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Does the M3 allow selection of type of range?

Lerxt

Active Member
Feb 21, 2014
1,002
109
Australia
My MS shows either typical or rated range, typical being my real world range. Quite useful.

Can someone tell me how the M3 software works in this regard? Do you have the option to select the type of range that is displayed?
 

jmaddr

Member
Mar 29, 2019
951
959
Florida
With the TM3, you can choose range or percentage in the left hand screen. The range shown there is only the EPA rated range (optimistic).

In the energy app, you can choose to display projected range over the last 5 miles, 15 miles, or 30 miles, with instant or average display.
 

Lerxt

Active Member
Feb 21, 2014
1,002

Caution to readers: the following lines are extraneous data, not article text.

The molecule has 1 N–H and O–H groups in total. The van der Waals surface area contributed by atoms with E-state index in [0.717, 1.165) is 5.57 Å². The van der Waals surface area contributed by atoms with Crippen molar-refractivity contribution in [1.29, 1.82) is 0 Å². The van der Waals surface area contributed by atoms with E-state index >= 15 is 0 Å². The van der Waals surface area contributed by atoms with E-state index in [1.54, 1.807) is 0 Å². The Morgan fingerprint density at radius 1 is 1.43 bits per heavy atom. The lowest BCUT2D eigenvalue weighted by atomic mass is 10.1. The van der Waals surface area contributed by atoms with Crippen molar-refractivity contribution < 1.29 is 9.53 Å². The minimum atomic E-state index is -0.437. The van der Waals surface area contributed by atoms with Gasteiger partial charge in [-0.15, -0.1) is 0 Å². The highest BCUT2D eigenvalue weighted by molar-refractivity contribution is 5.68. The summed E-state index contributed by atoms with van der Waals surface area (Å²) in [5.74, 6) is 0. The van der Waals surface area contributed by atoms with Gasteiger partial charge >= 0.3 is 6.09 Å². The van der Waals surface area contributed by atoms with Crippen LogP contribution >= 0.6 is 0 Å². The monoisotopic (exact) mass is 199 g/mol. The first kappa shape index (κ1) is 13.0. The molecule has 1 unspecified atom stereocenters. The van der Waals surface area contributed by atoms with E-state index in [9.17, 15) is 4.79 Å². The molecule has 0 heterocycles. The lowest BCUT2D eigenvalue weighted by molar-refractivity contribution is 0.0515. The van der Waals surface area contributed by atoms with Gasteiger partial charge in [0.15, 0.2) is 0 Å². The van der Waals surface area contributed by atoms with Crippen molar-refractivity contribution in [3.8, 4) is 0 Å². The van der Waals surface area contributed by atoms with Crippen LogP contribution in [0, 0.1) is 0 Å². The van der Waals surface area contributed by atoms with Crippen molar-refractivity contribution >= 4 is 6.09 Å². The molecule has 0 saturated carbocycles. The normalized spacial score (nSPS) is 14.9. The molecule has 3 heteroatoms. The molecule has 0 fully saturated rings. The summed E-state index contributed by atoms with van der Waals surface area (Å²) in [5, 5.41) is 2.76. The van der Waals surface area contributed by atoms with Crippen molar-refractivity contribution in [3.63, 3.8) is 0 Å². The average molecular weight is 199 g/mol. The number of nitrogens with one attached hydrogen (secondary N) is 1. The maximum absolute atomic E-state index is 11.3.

109
Australia
Thanks. Seems like a bad design decision, knowing your expected range based on your long term driving patterns seems essential. EPA range is pointless.
 
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Occar

Member
Jun 20, 2019
154
231
TN
My MS shows either typical or rated range, typical being my real world range. Quite useful.

Can someone tell me how the M3 software works in this regard? Do you have the option to select the type of range that is displayed?

The model S does not show real world range. It shows either Tesla rated range (inflated, nowhere near realistic) or EPA rated range (closer, but still pretty hard to attain in an S). No Tesla shows a range based on your driving style or location. The trip energy app sort of does, but that's never used in the "fuel" gauge. It also isn't based on anything more than the current trip behavior. The energy graph can also show an estimated range, but that's also extremely short term based.

The 3 shows rated range (the same as is labeled "typical" in a model s) or percentage. The 3 does not have any analog of the S's "rated range" (which is not EPA rated range, but Tesla rated range which I think they've stopped advertising as of a few years ago anyway)
 
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Snow Drift

[Off-Road Assist] Activated